On Wednesday 2 November Dutch publisher Vantilt is to celebrate the launch of Jacobs Vlucht, a history book by Low Countries specialist Craig Harline translated into Dutch by Patrick De Rynck.
Set in the Low Countries in the Golden Age, the book tells the story of three generations living in religiously tempestuous times. Jacob is born in 1562 in Delft, into a family just converting to the new forbidden religion. He grows up to survive the uncertain times and become an established clergyman. Jacob’s son Timotheus suffers poverty and his grandson Jacob subsequently decides to convert to Catholicism, fleeing to Antwerp to become a Jesuit.
The Dutch publication elaborates on the historical part of Harline’s earlier work Conversions, published in the US, in which the author combines the story of Jacob Rolandus, a 17th century Dutch convert, with that of a modern-day American religious conversion to Mormonism.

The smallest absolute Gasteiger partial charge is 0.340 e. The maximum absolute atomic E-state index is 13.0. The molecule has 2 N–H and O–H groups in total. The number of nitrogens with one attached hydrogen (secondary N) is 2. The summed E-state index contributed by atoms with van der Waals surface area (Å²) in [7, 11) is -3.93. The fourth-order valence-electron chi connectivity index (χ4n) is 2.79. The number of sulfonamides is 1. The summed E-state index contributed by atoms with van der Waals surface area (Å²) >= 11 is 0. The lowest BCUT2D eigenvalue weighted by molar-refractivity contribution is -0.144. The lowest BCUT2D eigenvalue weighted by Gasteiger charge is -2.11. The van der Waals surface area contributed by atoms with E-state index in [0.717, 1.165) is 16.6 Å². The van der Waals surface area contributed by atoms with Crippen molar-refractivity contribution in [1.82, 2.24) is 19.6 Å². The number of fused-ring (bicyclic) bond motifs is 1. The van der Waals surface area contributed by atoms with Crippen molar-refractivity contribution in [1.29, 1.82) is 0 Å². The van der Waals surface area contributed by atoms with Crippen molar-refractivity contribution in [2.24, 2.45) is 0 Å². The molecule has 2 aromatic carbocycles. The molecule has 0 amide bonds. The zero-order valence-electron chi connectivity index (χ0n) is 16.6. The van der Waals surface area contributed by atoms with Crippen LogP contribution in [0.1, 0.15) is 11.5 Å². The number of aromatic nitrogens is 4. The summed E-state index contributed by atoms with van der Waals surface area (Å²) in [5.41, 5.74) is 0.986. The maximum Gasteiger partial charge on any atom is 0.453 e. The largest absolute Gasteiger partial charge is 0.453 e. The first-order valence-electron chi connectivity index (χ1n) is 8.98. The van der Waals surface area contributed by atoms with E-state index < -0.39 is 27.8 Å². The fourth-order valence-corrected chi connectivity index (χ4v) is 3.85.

Craig Harline (1956, California) is a professor at Brigham Young University specialised in the history of the Low Countries, with a particular interest in the religious life of Western Europe during the Reformation.
He has spent time as a visiting professor and research fellow at the Universities of Leuven and Antwerp and the VLAC in Brussels. Other popular titles of his include Way Below the Angels: The Pretty Clearly Troubled But Not Even Close to Tragic Confessions of a Real Live Mormon Missionary (2014) and Sunday: A History of the First Day from Babylonia to the Super Bowl (2007).
Adriaen Pietersz. van de Venne, De zielenvisserij, 1614, oil on panel, 98,5cm × 187,8 cm, Rijksmuseum Amsterdam.